In 2016, 421 kg of elephant skin was seized in Southwest China. The haul, along with multiple sightings of elephant skin in Myanmar, confirmed a devastating trade.
Elephants are being killed and stripped of their skin.
Cut into pieces the skin is sold on the black market, ground down to powder and promoted as a medicinal cure or, as Elephant Family investigations discovered, turned into beads for jewellery. Asian elephants are struggling to survive, they have lost 90% of their habitat in the last century – now they are being ripped from the wild for the tourist trade and their skin.
THERE IS STILL TIME
TO STOP THIS VILE TRADE
This might be the first time you’ve heard about the skin trade – this needs to change – we need to spread the word.
While we continue to tackle the live trade in baby elephants, the increase in trade for elephant skin continues to add to the myriad threats facing these animals. A threat with the potential to create enormous ripple effects on an already endangered wild Asian elephant population of less than 50,000.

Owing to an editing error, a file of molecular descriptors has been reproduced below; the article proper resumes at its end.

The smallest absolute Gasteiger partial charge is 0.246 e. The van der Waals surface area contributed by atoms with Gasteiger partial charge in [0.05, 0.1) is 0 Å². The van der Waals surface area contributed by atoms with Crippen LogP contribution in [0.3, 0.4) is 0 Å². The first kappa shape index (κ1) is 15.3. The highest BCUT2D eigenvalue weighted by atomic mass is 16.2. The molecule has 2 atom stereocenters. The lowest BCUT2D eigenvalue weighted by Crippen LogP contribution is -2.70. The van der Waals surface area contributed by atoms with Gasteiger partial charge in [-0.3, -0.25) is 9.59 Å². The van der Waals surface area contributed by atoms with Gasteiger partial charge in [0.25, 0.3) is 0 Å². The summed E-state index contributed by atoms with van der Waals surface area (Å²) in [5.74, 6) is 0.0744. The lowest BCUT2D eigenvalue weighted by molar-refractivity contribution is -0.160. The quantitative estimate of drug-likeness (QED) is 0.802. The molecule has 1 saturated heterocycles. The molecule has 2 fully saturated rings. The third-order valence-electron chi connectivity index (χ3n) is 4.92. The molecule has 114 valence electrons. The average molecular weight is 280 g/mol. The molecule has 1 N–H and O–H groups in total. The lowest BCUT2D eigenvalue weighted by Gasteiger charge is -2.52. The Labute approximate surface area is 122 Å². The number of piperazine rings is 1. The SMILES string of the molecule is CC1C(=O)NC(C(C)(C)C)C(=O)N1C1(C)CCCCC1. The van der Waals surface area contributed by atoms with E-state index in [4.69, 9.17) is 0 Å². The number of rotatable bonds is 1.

In 2016, at the Convention on International Trade in Endangered Species of Wild Fauna and Flora (CITES), we let international decision-makers know what is going on in their countries and made the case for protection. But today, the trade continues. And, as legal ivory markets close, a different trade once again threatens the survival of Asia’s elephants.
TRACK THE TRADE
ELEPHANTS WANTED DEAD
Asian elephants are killed for their skin
Fresh elephant skin is transported to black markets across Asia
It is chopped into pieces and sold on the black market, used for medicinal purposes
Or transformed into beads for jewellery
ELEPHANTS WANTED ALIVE
Baby elephants are ripped from the wild
Kept alive and smuggled to tourist camps
Many are even forced to perform